On the influence of multiple faults on coverage-based fault localization


This paper presents an empirical study on the effects of the quantity of faults on statistical, coverage-based fault localization techniques. The former belief was that the effectiveness of fault-localization techniques was inversely proportional to the quantity of faults. In an attempt to verify these beliefs, we conducted a study on three programs varying in size on more than 13,000 multiple-fault versions. We found that the influence of multiple faults (1) was not as great as expected, (2) created a negligible effect on the effectiveness of the fault localization, and (3) was often even complimentary to the fault-localization effectiveness. In general, even in the presence of many faults, at least one fault was found by the fault-localization technique with high effectiveness. We also found that some faults were localizable regardless of the presence of other faults, whereas other faults’ ability to be found by these techniques varied greatly in the presence of other faults. Because almost all real-world software contains multiple faults, these results impact the use of statistical fault-localization techniques and provide a greater understanding of their potential in practice.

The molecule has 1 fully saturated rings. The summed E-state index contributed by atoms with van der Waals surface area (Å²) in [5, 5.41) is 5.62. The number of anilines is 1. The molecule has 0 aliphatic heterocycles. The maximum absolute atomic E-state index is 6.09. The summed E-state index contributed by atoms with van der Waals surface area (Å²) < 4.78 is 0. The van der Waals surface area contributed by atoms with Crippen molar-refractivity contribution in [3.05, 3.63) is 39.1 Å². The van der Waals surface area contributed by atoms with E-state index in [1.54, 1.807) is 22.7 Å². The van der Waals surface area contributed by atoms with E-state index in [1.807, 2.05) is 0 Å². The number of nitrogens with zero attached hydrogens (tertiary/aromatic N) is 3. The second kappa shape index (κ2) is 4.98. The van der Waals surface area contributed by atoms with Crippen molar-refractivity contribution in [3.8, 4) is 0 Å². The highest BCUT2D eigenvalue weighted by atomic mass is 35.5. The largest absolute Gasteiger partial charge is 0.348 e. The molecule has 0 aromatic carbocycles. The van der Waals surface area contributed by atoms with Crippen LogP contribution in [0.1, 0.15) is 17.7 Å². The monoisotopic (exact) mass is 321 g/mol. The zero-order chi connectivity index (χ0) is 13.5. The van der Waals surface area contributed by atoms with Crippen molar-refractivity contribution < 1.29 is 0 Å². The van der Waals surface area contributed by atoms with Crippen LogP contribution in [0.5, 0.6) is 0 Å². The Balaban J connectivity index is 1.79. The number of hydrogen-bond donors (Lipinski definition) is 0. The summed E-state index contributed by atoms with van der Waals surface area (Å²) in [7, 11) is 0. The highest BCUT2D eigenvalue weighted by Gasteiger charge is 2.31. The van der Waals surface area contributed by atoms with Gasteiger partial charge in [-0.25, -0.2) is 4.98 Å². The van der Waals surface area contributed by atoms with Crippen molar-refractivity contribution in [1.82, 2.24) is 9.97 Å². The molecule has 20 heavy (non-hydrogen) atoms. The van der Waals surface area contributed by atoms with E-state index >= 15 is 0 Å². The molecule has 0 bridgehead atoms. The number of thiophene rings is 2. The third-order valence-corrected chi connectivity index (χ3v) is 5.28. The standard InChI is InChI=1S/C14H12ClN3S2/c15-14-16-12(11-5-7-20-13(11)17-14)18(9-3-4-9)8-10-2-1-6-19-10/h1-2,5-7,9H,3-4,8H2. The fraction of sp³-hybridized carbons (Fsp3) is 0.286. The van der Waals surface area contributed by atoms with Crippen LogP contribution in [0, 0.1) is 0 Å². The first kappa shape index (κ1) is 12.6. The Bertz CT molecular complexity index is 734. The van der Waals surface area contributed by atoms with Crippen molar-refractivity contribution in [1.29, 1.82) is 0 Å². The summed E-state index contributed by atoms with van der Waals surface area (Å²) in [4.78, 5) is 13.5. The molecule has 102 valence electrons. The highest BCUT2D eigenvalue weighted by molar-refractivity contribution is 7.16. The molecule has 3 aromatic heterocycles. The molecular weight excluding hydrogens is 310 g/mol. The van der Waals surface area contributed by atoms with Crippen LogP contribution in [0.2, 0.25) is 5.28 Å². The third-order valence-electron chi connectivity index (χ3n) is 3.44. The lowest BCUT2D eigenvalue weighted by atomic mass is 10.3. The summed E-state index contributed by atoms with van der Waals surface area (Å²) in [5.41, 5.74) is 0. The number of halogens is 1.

Proceedings of the 2011 International Symposium on Software Testing and Analysis